“We’re dealing with a political environment that I’ve never had any experience with,” Strange said. “The political winds in the country right now … are very hard to understand.”

Strange also thanked Trump and said the responsibility for his loss lies with him, not the president.

“If this causes him any trouble, it’s not his fault,” Strange said. “The fault always lies in the candidate or the head coach or the guy holding the ball.”

Moore will now face Democrat Doug Jones, a former federal prosecutor from Birmingham, in a general election on December 12. And although Democrats haven’t won a Senate election in Alabama in 25 years, the nomination of the controversial Moore provides at least a glimmer of hope for an upset.

Jones, speaking to supporters in Birmingham as the results of the GOP race were coming in, predicted that he would win in December once voters began focusing on issues.

“We have the wind at our back,” Jones said. “We believe we have the issues people care about which you have not heard any discussions about. People are concerned about health care and the economy. People want to see this state moving forward. I believe that we can do that.”

Moore’s nomination also means that McConnell faces the unpleasant prospect of having a new member in his caucus who has castigated McConnell on the campaign trail and called for his ouster — no small consideration given that Republicans have a thin majority of just 52 seats in the 100-member Senate.

McConnell went all in for Strange during the primary. The Senate Leadership Fund, a PAC affiliated with the majority leader, poured more than $5 million into the race, the bulk of it for attack ads against Moore.

Both Strange and Moore cast themselves as champions of Trump’s agenda, in a state where he remains popular. But the president put his personal power and prestige on the line for Strange, formally endorsing him just a week before the first round of voting in August and coming to Alabama to campaign with him four days before the runoff.

During Trump’s pre-election appearance in Huntsville, he conceded that his endorsement of Strange might turn out to be a mistake should the senator lose — but that he would campaign “like hell” for Moore if he won.

The battle in Alabama became a proxy war between the Senate GOP leaders and their intra-party critics, who have embraced the Moore candidacy as a way of giving McConnell a black eye. Breitbart News, the website run by Trump’s former chief strategist, Steve Bannon, banged its drum for Moore, and former GOP vice presidential candidate Sarah Palin campaigned by his side.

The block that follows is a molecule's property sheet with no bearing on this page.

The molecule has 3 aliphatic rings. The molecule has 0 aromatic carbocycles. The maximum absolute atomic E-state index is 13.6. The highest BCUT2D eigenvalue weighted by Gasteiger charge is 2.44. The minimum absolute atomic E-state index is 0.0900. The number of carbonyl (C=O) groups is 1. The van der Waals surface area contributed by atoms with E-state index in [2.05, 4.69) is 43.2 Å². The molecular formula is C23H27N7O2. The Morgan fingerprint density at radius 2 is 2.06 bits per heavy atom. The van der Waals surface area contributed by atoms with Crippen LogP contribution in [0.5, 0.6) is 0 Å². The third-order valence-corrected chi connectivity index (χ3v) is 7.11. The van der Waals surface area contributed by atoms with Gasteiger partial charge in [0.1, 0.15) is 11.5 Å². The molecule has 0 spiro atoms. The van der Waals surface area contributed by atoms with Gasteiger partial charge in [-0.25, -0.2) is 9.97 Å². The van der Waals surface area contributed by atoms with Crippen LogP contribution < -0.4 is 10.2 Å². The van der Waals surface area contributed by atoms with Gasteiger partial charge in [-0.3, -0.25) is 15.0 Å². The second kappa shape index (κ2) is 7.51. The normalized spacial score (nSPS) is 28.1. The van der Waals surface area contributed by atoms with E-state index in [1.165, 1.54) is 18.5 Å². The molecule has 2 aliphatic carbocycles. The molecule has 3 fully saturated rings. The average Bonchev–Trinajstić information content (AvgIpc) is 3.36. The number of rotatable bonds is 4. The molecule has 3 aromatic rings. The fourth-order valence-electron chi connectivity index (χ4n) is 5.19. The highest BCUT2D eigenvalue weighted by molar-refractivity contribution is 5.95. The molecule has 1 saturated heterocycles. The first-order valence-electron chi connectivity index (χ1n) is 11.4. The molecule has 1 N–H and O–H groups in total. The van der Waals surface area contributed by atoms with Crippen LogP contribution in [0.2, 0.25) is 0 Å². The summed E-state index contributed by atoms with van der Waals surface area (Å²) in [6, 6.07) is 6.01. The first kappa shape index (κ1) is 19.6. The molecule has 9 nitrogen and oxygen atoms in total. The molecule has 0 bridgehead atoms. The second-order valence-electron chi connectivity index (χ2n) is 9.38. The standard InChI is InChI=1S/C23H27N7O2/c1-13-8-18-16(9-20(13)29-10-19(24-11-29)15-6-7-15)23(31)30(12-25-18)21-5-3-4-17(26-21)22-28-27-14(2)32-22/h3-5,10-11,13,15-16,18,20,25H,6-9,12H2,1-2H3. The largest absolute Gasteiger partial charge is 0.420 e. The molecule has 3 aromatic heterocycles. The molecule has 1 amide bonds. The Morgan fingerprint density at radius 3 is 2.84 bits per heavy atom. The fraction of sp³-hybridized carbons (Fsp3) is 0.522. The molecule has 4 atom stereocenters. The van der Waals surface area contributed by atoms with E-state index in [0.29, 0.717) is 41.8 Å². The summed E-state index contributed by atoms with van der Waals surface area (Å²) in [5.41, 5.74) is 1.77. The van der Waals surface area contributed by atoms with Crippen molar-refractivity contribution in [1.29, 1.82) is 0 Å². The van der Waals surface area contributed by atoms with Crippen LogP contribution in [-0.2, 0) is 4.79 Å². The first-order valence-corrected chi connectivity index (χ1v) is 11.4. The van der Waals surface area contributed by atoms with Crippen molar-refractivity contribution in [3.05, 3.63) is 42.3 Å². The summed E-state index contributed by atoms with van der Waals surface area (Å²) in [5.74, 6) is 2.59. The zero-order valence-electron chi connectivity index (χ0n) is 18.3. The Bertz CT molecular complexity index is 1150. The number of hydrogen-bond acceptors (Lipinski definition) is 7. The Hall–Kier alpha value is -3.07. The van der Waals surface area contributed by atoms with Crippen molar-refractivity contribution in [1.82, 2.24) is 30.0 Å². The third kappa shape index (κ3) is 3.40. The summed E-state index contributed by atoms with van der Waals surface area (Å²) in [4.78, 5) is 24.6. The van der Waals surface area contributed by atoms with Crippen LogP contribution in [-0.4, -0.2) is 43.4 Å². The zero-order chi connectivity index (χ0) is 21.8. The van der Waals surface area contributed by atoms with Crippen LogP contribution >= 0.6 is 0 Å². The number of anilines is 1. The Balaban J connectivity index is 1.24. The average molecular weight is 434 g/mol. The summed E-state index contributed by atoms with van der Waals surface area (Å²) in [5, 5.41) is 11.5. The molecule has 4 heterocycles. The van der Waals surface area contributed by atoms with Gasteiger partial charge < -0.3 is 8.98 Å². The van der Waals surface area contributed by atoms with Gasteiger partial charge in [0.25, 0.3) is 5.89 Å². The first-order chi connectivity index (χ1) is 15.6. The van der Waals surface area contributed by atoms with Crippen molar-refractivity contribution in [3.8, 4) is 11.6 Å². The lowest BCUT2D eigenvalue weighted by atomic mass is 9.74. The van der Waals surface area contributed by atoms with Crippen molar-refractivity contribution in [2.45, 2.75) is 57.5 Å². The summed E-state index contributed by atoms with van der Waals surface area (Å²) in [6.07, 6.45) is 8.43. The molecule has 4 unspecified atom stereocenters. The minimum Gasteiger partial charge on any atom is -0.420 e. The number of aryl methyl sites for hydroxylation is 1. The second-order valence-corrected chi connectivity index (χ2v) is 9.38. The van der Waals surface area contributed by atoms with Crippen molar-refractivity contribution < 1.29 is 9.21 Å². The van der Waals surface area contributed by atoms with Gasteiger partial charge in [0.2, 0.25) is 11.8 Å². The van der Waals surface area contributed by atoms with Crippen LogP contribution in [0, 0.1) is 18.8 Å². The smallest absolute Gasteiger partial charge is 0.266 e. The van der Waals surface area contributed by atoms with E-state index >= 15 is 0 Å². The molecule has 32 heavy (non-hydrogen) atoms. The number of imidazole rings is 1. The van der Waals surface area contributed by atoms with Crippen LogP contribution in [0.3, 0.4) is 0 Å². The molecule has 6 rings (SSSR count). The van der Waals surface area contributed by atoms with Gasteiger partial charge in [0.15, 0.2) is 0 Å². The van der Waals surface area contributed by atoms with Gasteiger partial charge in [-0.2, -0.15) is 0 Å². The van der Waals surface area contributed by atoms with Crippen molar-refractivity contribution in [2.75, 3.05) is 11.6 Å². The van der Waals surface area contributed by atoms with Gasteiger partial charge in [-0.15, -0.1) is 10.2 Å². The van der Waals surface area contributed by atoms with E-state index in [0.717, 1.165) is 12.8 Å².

The twist in the Alabama race was that Trump was on the side of the GOP establishment, rather than Moore, the insurgent outsider who has said he believes God put Trump in the White House.

U.S. Senator Luther Strange

Strange, 64, was appointed to the Senate in February by former Governor Robert Bentley after Jeff Sessions was named as Trump’s attorney general.

At the time, Strange was Alabama’s attorney general, and his office had been involved in investigating the governor’s conduct. Bentley also handed Strange another gift, delaying a special election to permanently fill the Senate seat until November 2018, which would have given Strange nearly two years of incumbency before he had to face voters.

But after a sex scandal forced Bentley from office, new Alabama Governor Kay Ivey reversed course and ordered a special election.

The circumstances of Strange’s appointment, and the perception that it might have been the result of a political deal with the disgraced Bentley, dogged the senator throughout the campaign, even though he has strongly denied any impropriety and no evidence of a corrupt bargain has surfaced.

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Moore first gained national notoriety as a local judge in 1995 after battling the ACLU over his practice of opening court sessions with a prayer and hanging the Ten Commandments in his courtroom.

He parlayed that prominence into election as chief justice in 2000 but was forced out in 2003 after he had a display of the Ten Commandments installed in the rotunda of the state judicial building and then defied a federal judge’s order to remove it.

Moore was once again elected chief justice in 2012, but in 2016, he was suspended by a judicial disciplinary panel for the rest of his term for ethics violations after urging local officials to defy the U.S. Supreme Court decision legalizing same-sex marriage.

After losing an appeal of his suspension, Moore resigned from the Supreme Court to run for the Senate.

Trump stumps for U.S. Senator Luther Strange ahead of Alabama runoff

President tells Huntsville crowd that his endorsement of Strange might turn out to be a “mistake” if he loses

♦By Rich Shumate, Chickenfriedpolitics.com editor

HUNTSVILLE, Alabama (CFP) — President Donald Trump put his power and prestige directly on the line by traveling to Alabama to campaign for U.S. Senator Luther Strange, who is locked in bruising GOP primary runoff against former Alabama Chief Justice Roy Moore.

Trump and Strange onstage in Huntsville (Photo: Twitter)